So, verdict, I rather like it, although mildly, my aunt does not. Not because she disliked the taste, but because there’s not enough of it—she complains it’s like having hot water. Admittedly, this is a common complaint for her with Green and White teas, but she did like the Darjeeling Green a bit more, and the Clouds & Mist a lot more. This doesn’t have the vegetal taste that puts me off so many Green teas. It’s mild and sweet and refreshing with almost an almondish and minty note.
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This was—Okay. And believe me, after trying the Chun Mee tea yesterday and having my aunt compare it to sewage, not a bad thing. But this is a very light tea—a kind of uber green. Not vegetal, which I dislike, and one we can tolerate enough to get through the two ounces we bought, but not one I’d order again. I found it rather bland. So far, of the five new green teas we recently purchased, the Cloud & Mist is the one we liked best. Tomorrow we’ll see if Pi Lo Chun can beat it.
I share these teas with my aunt, so I try to buy ones we’ll both like. Her reaction was this reminded her of “sewage.” Hardly how I’d describe it. Trying to tease out why she reacted that way, well it is slightly vegetal. I don’t detect the plum-like taste in the description on the packet. There’s an aftertaste that’s a bit metallic and smoky, a sour bite that makes it rather astringent. It’s … well my aunt called it “tolerable” but I think I’m probably going to give this away to my tea-drinking friend and give it another chance to be loved. Definitely not one we’ll order again.
I’m not crazy about this one. I prefer the other Yellow tea Tea Source offers, Wild Kwan Yin. That one reminded me a bit of a cross between green and white teas—in a good way. That one interestingly called for steeping at 190 degrees Fahrenheit for at least 3 minutes, like an oolong. This one called for 160 degrees Fahrenheit for two minutes, more like a green tea. It’s certainly very…er… subtle. Too much so for my tastes. Not quite as bad as Silver Needle. It’s not like drinking hot water, but too close for my tastes. There’s also an odd aftertaste. I don’t know how to describe it. Not quite metallic, but not really vegetable. Maybe this is what the description means by a note of “sweet roasted cornhusks.” My aunt out and out disliked it. Not a tea we’ll order again, although drinkable.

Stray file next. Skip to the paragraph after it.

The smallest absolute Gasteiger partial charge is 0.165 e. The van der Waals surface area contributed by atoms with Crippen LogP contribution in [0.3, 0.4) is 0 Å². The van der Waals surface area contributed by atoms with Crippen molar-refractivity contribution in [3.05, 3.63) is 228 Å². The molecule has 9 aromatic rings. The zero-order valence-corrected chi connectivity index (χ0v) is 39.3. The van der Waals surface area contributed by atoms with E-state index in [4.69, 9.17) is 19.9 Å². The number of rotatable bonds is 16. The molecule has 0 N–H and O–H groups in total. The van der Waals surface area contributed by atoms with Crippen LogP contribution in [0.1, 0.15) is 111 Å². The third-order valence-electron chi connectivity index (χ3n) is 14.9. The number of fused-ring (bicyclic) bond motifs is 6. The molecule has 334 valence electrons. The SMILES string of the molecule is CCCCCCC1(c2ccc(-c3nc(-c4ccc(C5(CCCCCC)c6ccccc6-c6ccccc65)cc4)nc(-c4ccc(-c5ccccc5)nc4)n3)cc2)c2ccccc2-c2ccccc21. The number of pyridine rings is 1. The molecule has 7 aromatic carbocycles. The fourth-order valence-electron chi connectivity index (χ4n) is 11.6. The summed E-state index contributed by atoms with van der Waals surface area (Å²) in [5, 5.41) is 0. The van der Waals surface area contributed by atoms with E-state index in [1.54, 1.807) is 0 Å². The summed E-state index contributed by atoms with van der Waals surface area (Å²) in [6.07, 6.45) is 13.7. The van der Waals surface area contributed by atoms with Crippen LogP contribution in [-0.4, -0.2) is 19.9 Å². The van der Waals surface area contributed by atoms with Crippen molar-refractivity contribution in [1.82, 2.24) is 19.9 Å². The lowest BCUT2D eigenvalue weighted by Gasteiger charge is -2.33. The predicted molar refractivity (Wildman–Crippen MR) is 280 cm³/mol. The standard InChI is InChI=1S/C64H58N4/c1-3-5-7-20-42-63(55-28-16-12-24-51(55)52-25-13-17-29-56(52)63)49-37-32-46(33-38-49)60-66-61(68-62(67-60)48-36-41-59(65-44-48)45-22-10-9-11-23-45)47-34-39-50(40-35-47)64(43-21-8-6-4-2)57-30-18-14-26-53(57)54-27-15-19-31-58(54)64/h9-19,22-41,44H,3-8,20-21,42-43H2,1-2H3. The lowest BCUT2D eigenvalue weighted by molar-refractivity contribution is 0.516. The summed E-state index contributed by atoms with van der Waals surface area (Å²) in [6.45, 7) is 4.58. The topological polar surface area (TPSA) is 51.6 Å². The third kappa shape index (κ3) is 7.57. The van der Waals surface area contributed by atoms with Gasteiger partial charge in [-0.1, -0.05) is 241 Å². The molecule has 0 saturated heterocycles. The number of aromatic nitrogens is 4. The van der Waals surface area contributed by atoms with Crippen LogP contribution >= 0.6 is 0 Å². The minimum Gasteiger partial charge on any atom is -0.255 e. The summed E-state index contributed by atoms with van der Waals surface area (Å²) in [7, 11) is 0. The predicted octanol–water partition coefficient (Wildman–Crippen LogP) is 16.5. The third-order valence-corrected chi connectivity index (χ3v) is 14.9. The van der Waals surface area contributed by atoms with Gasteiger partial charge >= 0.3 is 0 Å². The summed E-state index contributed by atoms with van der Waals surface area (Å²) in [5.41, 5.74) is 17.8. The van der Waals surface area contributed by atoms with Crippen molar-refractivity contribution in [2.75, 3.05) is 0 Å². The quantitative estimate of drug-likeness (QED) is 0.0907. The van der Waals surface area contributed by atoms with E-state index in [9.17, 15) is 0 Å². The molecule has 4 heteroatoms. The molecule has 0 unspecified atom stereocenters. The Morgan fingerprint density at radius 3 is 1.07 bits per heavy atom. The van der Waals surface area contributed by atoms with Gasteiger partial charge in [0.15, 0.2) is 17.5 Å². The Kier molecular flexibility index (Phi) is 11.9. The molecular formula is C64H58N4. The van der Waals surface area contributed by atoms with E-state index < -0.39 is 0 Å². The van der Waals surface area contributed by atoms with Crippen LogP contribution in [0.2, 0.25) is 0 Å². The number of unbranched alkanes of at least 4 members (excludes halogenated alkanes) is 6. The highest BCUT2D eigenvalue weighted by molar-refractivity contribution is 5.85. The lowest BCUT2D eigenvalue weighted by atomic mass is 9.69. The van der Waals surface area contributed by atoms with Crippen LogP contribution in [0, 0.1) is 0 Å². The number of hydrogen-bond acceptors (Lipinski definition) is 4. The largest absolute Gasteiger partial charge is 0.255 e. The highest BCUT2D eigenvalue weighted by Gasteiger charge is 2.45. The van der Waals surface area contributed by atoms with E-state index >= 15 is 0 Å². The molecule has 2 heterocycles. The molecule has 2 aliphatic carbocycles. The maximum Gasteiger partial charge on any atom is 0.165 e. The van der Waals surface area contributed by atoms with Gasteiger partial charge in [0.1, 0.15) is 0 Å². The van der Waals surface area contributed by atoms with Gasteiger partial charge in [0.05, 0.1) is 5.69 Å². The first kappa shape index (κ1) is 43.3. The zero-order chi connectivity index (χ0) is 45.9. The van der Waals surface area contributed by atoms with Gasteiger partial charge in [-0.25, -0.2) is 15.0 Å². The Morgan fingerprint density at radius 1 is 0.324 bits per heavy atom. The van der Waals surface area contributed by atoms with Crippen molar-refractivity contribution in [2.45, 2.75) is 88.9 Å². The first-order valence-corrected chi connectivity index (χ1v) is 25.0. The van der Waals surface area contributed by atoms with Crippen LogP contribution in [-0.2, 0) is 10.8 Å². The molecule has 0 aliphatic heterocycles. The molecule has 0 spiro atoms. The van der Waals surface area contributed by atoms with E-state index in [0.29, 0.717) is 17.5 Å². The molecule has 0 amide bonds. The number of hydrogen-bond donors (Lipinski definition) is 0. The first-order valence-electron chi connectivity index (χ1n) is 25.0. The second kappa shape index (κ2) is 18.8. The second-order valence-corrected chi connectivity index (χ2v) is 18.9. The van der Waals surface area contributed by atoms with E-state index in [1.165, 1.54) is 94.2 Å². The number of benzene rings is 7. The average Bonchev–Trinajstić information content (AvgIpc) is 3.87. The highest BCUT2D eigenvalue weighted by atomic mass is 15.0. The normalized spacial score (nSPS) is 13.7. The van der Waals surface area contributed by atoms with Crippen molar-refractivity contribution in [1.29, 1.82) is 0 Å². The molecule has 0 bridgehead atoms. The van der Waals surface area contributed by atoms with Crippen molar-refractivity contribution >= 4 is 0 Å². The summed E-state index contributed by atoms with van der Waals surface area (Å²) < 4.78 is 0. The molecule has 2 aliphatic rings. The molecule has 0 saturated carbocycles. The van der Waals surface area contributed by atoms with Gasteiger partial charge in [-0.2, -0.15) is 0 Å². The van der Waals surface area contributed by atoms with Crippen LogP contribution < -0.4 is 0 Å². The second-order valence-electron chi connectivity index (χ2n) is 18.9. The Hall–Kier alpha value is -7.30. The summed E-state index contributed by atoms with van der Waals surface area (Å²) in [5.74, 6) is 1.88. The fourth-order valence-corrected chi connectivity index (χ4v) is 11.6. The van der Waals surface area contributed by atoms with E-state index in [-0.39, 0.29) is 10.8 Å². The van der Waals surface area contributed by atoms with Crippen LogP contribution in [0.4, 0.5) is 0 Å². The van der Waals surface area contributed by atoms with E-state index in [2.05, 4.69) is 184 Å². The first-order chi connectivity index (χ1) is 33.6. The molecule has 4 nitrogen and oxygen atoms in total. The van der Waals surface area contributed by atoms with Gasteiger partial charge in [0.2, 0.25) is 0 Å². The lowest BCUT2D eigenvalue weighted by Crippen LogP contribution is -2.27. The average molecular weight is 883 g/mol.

I don’t much care for flavored teas, but this is very good as an iced tea. Especially when sweetened with honey.
No notes yet.
Very nice flavored white tea. The peach flavor is not too overpowering, and it keeps its white peony flavor throughout. Perfect for summer and makes a great iced tea.
Had a few steeps of this last night, and I totally forgot how much I love this one. I was just trying to sipdown on some older tea I had to make room for a few bags I have yet to open, BUT as soon as I tasted this one again I decided that I’d need to order more. Smooth, sweet, and so yummy!
The dry leaves actually seem grayish-blue in color and are very tightly rolled – they almost look like pebbles! Once brewed they expand slowly. The smell of the brew isn’t much, I’ll admit. It’s all in the taste!
It’s a smooth green-ish oolong (it doesn’t have a huge vegetal presence), with hay notes and DELICIOUS licorice aspects at the end of the sip! Goodness, how I love the aftertaste of this one.
Glad to say this is still one of my favorites and hasn’t diminished over my months of tea tasting. Hooray!
On a personal note, I only have two finals left before I am graduated and free from college! Super excited, but super nervous about real grown-up life starting. Gotta find me a real job and say “Good-bye” to Ruby Tuesday. ;)
Good luck on finals for all those in school, and Congrats to all the graduating seniors out there!
i noticed the first steep at 2 minutes was not very strong at all. I steeped a second time at a little over 3 minutes and it was wonderful nice sweet touch but very light. I will try a first steep and 3 minutes next time.
When I want a tea that I can brew for a long time and have no bitterness, this is my go to tea. I put it in my brew cup and just sip it until gone. It gets very dark and flavorful.
No notes yet.
Initially, I didn’t have much interest in this tea, but with repeated tastings, I have come to quite enjoy the mintiness. It is a nice comforting cup in the cold mornings.
This is a tea that one has to be in the mood for. That said, when that moment happens, I thoroughly enjoy the smoky flavor and smell.
I love this tea both hot and cold. It is so pleasant both in the mouth and the nose.
This is a super amazing flavored Assam tea. I like my Assams malty and flavorful without much if any astringency. I control the later by keeping my steep time under 2:30 minutes. I have tried many Assams and some are great and some not so. This one has a variety of flavor notes… yams is perhaps the strongest, chocolate and plum, giving a nice sweet finish. This is one of the best Assams I’ve tasted from the 2012 harvests.